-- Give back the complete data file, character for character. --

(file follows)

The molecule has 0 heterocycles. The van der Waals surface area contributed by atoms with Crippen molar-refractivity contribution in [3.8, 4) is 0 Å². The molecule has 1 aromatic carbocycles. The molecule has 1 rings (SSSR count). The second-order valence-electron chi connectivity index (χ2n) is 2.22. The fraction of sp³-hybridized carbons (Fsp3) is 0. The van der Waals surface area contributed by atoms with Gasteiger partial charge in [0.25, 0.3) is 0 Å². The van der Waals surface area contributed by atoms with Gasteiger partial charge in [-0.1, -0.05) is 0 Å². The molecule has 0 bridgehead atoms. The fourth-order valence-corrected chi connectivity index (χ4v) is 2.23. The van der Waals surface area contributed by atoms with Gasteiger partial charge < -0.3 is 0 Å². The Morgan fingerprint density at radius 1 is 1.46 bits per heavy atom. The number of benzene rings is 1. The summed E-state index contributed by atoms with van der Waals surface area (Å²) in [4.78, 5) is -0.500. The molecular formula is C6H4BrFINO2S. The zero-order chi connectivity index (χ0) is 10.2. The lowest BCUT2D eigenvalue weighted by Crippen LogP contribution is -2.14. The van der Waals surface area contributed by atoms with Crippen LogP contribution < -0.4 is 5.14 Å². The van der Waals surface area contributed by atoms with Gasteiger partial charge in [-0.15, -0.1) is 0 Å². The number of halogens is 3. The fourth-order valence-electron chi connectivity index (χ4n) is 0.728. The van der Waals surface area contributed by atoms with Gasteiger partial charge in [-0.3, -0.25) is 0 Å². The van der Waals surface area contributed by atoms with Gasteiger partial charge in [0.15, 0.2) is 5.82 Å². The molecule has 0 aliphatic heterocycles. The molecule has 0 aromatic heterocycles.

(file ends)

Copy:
The molecule has 0 heterocycles. The van der Waals surface area contributed by atoms with Crippen molar-refractivity contribution in [3.8, 4) is 0 Å². The molecule has 1 aromatic carbocycles. The molecule has 1 rings (SSSR count). The second-order valence-electron chi connectivity index (χ2n) is 2.22. The fraction of sp³-hybridized carbons (Fsp3) is 0. The van der Waals surface area contributed by atoms with Gasteiger partial charge in [0.25, 0.3) is 0 Å². The van der Waals surface area contributed by atoms with Gasteiger partial charge in [-0.1, -0.05) is 0 Å². The molecule has 0 bridgehead atoms. The fourth-order valence-corrected chi connectivity index (χ4v) is 2.23. The van der Waals surface area contributed by atoms with Gasteiger partial charge < -0.3 is 0 Å². The Morgan fingerprint density at radius 1 is 1.46 bits per heavy atom. The number of benzene rings is 1. The summed E-state index contributed by atoms with van der Waals surface area (Å²) in [4.78, 5) is -0.500. The molecular formula is C6H4BrFINO2S. The zero-order chi connectivity index (χ0) is 10.2. The lowest BCUT2D eigenvalue weighted by Crippen LogP contribution is -2.14. The van der Waals surface area contributed by atoms with Crippen LogP contribution < -0.4 is 5.14 Å². The van der Waals surface area contributed by atoms with Gasteiger partial charge in [-0.15, -0.1) is 0 Å². The number of halogens is 3. The fourth-order valence-electron chi connectivity index (χ4n) is 0.728. The van der Waals surface area contributed by atoms with Gasteiger partial charge in [-0.3, -0.25) is 0 Å². The van der Waals surface area contributed by atoms with Gasteiger partial charge in [0.15, 0.2) is 5.82 Å². The molecule has 0 aliphatic heterocycles. The molecule has 0 aromatic heterocycles.